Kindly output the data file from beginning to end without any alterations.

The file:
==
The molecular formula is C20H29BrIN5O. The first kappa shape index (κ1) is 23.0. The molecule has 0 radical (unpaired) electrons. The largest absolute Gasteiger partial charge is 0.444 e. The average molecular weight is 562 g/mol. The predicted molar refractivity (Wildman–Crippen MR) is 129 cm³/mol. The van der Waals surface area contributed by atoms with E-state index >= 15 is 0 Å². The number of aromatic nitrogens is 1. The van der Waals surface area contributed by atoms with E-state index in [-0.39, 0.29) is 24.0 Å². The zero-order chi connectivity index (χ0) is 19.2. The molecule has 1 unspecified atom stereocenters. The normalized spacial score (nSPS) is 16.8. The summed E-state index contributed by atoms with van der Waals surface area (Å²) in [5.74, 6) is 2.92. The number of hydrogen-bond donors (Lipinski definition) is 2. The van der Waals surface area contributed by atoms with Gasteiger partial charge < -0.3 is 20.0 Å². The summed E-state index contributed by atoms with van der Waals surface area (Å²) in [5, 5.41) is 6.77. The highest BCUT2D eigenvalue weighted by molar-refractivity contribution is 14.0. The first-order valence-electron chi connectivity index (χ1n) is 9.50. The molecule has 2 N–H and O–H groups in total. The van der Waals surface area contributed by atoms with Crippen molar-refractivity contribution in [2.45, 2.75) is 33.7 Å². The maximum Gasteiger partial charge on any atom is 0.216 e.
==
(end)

The molecular formula is C20H29BrIN5O. The first kappa shape index (κ1) is 23.0. The molecule has 0 radical (unpaired) electrons. The largest absolute Gasteiger partial charge is 0.444 e. The average molecular weight is 562 g/mol. The predicted molar refractivity (Wildman–Crippen MR) is 129 cm³/mol. The van der Waals surface area contributed by atoms with E-state index >= 15 is 0 Å². The number of aromatic nitrogens is 1. The van der Waals surface area contributed by atoms with E-state index in [-0.39, 0.29) is 24.0 Å². The zero-order chi connectivity index (χ0) is 19.2. The molecule has 1 unspecified atom stereocenters. The normalized spacial score (nSPS) is 16.8. The summed E-state index contributed by atoms with van der Waals surface area (Å²) in [5.74, 6) is 2.92. The number of hydrogen-bond donors (Lipinski definition) is 2. The van der Waals surface area contributed by atoms with Gasteiger partial charge < -0.3 is 20.0 Å². The summed E-state index contributed by atoms with van der Waals surface area (Å²) in [5, 5.41) is 6.77. The highest BCUT2D eigenvalue weighted by molar-refractivity contribution is 14.0. The first-order valence-electron chi connectivity index (χ1n) is 9.50. The molecule has 2 N–H and O–H groups in total. The van der Waals surface area contributed by atoms with Crippen molar-refractivity contribution in [2.45, 2.75) is 33.7 Å². The maximum Gasteiger partial charge on any atom is 0.216 e.